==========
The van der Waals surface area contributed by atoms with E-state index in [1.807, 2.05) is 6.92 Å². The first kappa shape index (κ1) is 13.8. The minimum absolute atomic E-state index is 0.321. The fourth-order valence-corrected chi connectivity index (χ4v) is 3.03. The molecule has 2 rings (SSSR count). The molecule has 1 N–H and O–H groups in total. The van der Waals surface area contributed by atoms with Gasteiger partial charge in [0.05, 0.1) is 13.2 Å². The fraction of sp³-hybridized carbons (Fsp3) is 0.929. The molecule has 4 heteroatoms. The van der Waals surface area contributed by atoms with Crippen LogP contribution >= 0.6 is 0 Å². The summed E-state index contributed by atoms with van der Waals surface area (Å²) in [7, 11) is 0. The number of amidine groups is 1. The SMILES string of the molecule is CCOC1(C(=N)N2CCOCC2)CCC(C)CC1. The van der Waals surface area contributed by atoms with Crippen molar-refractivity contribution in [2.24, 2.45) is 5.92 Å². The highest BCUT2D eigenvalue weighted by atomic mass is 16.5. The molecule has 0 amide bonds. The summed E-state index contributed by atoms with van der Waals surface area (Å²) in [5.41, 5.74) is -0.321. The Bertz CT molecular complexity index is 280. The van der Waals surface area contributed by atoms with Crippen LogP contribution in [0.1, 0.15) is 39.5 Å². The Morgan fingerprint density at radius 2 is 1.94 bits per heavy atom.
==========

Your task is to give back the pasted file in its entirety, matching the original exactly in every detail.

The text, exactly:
The van der Waals surface area contributed by atoms with E-state index in [1.807, 2.05) is 6.92 Å². The first kappa shape index (κ1) is 13.8. The minimum absolute atomic E-state index is 0.321. The fourth-order valence-corrected chi connectivity index (χ4v) is 3.03. The molecule has 2 rings (SSSR count). The molecule has 1 N–H and O–H groups in total. The van der Waals surface area contributed by atoms with Gasteiger partial charge in [0.05, 0.1) is 13.2 Å². The fraction of sp³-hybridized carbons (Fsp3) is 0.929. The molecule has 4 heteroatoms. The van der Waals surface area contributed by atoms with Crippen LogP contribution >= 0.6 is 0 Å². The summed E-state index contributed by atoms with van der Waals surface area (Å²) in [7, 11) is 0. The number of amidine groups is 1. The SMILES string of the molecule is CCOC1(C(=N)N2CCOCC2)CCC(C)CC1. The van der Waals surface area contributed by atoms with Crippen molar-refractivity contribution in [2.24, 2.45) is 5.92 Å². The highest BCUT2D eigenvalue weighted by atomic mass is 16.5. The molecule has 0 amide bonds. The summed E-state index contributed by atoms with van der Waals surface area (Å²) in [5.41, 5.74) is -0.321. The Bertz CT molecular complexity index is 280. The van der Waals surface area contributed by atoms with Crippen LogP contribution in [0.1, 0.15) is 39.5 Å². The Morgan fingerprint density at radius 2 is 1.94 bits per heavy atom.